Constantinople and other Byzantine Cities
The Byzantine Empire was the continuation of the Roman Empire in the Eastern Mediterranean. While it eventually was conquered by the Ottoman Turks, it was a remarkably resilient culture, surviving for more than a millennium after the Fall of Rome. While it is often overlooked or minimized, Byzantine culture - centered on Constantinople - is much more influential than commonly regarded.
Constantinople was the largest, wealthiest Christian city - in addition to being the most educated and erudite center of Christendom. As the Classical Roman era shifted towards the Medieval Era, Constantinople exerted tremendous influence on culture across the centuries, from the domed mosque of Islam and the onion dome of Russian orthodoxy to its library that saved much of the surviving ancient Greek drama, history, and philosophy.
Of course, Byzantine culture is merely the last expression of Roman culture, which itself was an agglomeration and accumulation of several cultures predating it like Hellenistic, Egyptian, and Mesopotamian cultures. While Byzantine culture saw a shift from Imperial Latin to Greek, it involved rich diversity of cultures, with even Emperors coming from Serbia, Spain, North Africa, Armenia and Syria. It was a multicultural society with close links to diverse peoples, from Hungarians and Venetians, to Armenians, Turks, and Mongols. More importantly, it was the city that oversaw the transformation of the pagan Roman into a Christian world. This site is dedicated to exploring Constantinople and its Byzantine Legacy.
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• St. Catherine's Monastery
While Constantinople was the largest European city for centuries, the Byzantine Empire also had other important cities. Of course, Rome, as the first capital of the empire, is where it all began. Much of Byzantine art follows the model of earlier Roman art. For example, Hagia Sophia would not exist without the Pantheon built before it. For a long time, Thessaloniki was the second largest city in the empire. Other cities also have great examples of Byzantine art and architecture, particularly Ravenna with its spectacular mosaics, as well as Thessaloniki with its many layers of heritage. Antioch and Alexandria, while once the greatest cities in the Roman Empire, were also great centers of Christianity until falling to the Islamic Empire. Anatolia (Asia Minor, now in Turkey) and much of Greece were once heartlands of the Byzantine Empire. Cities like Athens and Nicaea, long under Byzantine control, still have signs of the richness of Byzantine art and architecture.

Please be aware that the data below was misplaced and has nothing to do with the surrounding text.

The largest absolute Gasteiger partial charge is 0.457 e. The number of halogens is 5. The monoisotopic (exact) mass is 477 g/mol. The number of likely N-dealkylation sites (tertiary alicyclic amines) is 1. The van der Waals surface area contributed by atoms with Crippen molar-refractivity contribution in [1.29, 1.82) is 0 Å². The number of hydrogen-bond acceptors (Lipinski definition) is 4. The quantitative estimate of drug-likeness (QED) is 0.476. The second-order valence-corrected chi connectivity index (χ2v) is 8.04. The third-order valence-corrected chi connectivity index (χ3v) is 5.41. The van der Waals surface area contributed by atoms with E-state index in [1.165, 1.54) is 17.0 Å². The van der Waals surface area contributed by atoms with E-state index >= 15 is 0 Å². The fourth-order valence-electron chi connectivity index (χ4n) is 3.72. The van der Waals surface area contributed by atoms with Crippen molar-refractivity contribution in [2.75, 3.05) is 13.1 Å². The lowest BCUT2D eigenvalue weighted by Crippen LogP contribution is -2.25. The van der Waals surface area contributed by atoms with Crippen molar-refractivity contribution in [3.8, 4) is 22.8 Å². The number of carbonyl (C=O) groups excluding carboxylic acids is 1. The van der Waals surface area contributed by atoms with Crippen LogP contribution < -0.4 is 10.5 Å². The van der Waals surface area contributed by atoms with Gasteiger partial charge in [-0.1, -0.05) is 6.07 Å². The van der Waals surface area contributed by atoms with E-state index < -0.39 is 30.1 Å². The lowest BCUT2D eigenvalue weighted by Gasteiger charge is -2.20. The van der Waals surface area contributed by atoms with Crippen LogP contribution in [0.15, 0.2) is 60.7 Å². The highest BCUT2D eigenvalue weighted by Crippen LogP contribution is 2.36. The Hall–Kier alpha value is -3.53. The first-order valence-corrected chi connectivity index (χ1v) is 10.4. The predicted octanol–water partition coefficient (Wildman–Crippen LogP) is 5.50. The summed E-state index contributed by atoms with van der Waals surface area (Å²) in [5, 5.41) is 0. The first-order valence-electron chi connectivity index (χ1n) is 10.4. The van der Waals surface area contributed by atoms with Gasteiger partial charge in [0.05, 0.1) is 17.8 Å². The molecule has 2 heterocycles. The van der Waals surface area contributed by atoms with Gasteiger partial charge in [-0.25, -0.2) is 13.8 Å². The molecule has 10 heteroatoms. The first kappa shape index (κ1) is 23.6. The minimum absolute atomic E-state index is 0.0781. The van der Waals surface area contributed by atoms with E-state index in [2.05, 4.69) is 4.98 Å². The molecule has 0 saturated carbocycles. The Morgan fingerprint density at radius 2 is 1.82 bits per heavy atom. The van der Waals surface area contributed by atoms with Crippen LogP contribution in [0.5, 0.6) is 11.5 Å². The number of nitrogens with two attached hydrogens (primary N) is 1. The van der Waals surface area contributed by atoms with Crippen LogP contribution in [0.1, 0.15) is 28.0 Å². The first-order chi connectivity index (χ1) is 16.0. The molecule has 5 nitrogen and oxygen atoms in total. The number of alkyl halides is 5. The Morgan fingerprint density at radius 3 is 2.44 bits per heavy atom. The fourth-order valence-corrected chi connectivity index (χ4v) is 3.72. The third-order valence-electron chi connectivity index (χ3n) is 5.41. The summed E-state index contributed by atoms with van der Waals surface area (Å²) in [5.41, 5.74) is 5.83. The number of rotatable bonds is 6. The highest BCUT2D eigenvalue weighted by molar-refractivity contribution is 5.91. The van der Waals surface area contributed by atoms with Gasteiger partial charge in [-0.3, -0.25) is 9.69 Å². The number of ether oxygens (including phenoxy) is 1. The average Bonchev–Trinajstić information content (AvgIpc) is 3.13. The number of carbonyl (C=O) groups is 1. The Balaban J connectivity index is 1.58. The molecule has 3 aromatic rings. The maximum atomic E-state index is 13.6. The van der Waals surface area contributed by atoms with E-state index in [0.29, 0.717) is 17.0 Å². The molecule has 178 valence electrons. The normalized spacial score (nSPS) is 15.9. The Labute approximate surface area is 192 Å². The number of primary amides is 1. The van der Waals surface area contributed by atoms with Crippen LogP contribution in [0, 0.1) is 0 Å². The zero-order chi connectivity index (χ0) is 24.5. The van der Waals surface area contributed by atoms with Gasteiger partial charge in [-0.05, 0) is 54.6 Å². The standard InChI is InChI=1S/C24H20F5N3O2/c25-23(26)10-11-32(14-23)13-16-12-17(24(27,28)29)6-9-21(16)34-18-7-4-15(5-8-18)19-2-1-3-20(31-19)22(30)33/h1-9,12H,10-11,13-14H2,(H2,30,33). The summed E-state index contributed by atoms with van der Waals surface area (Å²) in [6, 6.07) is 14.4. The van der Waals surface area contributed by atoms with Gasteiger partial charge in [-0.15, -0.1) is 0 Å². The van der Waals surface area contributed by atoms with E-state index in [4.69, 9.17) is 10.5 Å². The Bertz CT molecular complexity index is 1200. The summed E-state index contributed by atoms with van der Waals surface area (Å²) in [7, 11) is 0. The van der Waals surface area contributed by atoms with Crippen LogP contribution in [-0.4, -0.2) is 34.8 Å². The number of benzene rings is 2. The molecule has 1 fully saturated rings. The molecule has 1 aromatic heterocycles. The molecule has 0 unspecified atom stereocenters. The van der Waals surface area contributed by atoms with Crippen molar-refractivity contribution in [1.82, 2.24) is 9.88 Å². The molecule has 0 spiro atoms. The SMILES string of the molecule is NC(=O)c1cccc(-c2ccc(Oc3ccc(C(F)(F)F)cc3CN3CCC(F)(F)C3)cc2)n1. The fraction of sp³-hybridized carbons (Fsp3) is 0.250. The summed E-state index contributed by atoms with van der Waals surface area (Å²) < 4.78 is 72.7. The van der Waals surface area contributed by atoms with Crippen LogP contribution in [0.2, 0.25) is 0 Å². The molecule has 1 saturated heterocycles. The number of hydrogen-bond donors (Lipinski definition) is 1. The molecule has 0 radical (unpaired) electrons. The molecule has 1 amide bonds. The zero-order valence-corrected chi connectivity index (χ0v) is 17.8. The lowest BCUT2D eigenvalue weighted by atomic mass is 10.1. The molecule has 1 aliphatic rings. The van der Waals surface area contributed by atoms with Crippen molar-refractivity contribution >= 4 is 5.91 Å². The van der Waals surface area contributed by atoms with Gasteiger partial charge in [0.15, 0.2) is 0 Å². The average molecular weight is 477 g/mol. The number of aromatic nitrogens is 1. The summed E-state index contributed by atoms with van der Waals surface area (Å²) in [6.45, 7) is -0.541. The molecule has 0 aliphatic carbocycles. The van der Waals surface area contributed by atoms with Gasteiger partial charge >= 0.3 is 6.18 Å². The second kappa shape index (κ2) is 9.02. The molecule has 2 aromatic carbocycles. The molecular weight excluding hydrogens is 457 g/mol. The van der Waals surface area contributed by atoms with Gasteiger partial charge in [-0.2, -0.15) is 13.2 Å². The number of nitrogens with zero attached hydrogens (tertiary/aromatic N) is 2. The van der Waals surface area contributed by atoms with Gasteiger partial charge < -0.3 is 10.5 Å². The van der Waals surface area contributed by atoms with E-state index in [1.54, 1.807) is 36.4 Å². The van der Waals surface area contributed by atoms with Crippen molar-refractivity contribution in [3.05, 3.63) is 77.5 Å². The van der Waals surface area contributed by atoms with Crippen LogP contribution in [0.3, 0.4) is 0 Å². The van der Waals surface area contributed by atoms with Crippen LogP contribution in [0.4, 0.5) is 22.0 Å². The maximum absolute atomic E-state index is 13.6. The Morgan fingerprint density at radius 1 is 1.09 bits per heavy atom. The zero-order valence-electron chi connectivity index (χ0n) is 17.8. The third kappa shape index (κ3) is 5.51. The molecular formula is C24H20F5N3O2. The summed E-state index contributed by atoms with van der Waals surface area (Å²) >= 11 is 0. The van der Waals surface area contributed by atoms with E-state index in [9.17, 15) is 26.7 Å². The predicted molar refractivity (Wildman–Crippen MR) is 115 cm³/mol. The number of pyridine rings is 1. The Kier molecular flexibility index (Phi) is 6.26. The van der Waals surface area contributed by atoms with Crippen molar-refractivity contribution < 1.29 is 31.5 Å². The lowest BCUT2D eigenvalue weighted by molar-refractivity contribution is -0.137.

Other cities are noteworthy examples of Byzantine influence continuing even after the fall of Constantinople. Nicaea, Trebizond, and Arta, as imperial alternatives after the sack of Constantinople in 1204, are also important in this regard. Once part of the empire itself, Venice's great church San Marco was modeled after the Church of the Holy Apostles in Constantinople and still has the glimmering mosaics once common in Constantinople. It also has a great collection of Byzantine art in its treasury. Kiev (Kyiv), while never part of the empire, shows direct connections, as Byzantine artisans and artist came to help make it a Christian city. Even the Islamic world was deeply influenced by Byzantine culture especially in its earliest period, which can particularly be seen in Jerusalem and Damascus. In 325, Nicaea was the location of the First Ecumenical Council, which was instrumental in defining most of Christianity to this day. The painted monastery caves in Cappadocia now have some of the best examples of Byzantine art and architecture. Remnants of the Byzantines continued in Trebizond and Mystras a short time after the fall of Constantinople in 1453, since they had acted as capitals of distinct Byzantine successor states.